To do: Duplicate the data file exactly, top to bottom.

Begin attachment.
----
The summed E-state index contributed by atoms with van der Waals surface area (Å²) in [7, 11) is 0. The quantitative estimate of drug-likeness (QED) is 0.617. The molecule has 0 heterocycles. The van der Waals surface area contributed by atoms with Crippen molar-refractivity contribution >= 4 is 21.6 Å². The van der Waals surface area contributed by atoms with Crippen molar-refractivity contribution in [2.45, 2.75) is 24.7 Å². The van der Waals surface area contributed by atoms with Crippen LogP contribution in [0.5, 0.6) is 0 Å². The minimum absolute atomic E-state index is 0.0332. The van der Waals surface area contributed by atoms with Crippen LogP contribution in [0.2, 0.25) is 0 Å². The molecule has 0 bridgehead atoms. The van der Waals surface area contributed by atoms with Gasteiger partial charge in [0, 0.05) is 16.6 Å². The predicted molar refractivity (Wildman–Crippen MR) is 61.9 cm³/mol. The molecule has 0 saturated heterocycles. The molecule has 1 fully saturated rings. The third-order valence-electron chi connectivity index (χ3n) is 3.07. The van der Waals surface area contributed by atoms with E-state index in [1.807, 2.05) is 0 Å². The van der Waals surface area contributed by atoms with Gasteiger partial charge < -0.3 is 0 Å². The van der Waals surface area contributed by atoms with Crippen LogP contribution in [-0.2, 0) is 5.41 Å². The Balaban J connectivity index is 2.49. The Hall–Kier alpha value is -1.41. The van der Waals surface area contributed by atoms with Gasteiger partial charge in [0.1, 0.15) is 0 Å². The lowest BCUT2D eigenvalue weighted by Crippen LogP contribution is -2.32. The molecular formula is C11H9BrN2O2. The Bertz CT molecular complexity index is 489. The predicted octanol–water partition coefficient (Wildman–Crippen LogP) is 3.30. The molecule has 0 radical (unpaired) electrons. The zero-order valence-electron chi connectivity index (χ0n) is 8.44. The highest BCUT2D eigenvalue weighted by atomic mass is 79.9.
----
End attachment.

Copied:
The summed E-state index contributed by atoms with van der Waals surface area (Å²) in [7, 11) is 0. The quantitative estimate of drug-likeness (QED) is 0.617. The molecule has 0 heterocycles. The van der Waals surface area contributed by atoms with Crippen molar-refractivity contribution >= 4 is 21.6 Å². The van der Waals surface area contributed by atoms with Crippen molar-refractivity contribution in [2.45, 2.75) is 24.7 Å². The van der Waals surface area contributed by atoms with Crippen LogP contribution in [0.5, 0.6) is 0 Å². The minimum absolute atomic E-state index is 0.0332. The van der Waals surface area contributed by atoms with Crippen LogP contribution in [0.2, 0.25) is 0 Å². The molecule has 0 bridgehead atoms. The van der Waals surface area contributed by atoms with Gasteiger partial charge in [0, 0.05) is 16.6 Å². The predicted molar refractivity (Wildman–Crippen MR) is 61.9 cm³/mol. The molecule has 0 saturated heterocycles. The molecule has 1 fully saturated rings. The third-order valence-electron chi connectivity index (χ3n) is 3.07. The van der Waals surface area contributed by atoms with E-state index in [1.807, 2.05) is 0 Å². The van der Waals surface area contributed by atoms with Gasteiger partial charge < -0.3 is 0 Å². The van der Waals surface area contributed by atoms with Crippen LogP contribution in [-0.2, 0) is 5.41 Å². The Balaban J connectivity index is 2.49. The Hall–Kier alpha value is -1.41. The van der Waals surface area contributed by atoms with Gasteiger partial charge in [0.1, 0.15) is 0 Å². The lowest BCUT2D eigenvalue weighted by Crippen LogP contribution is -2.32. The molecular formula is C11H9BrN2O2. The Bertz CT molecular complexity index is 489. The predicted octanol–water partition coefficient (Wildman–Crippen LogP) is 3.30. The molecule has 0 radical (unpaired) electrons. The zero-order valence-electron chi connectivity index (χ0n) is 8.44. The highest BCUT2D eigenvalue weighted by atomic mass is 79.9.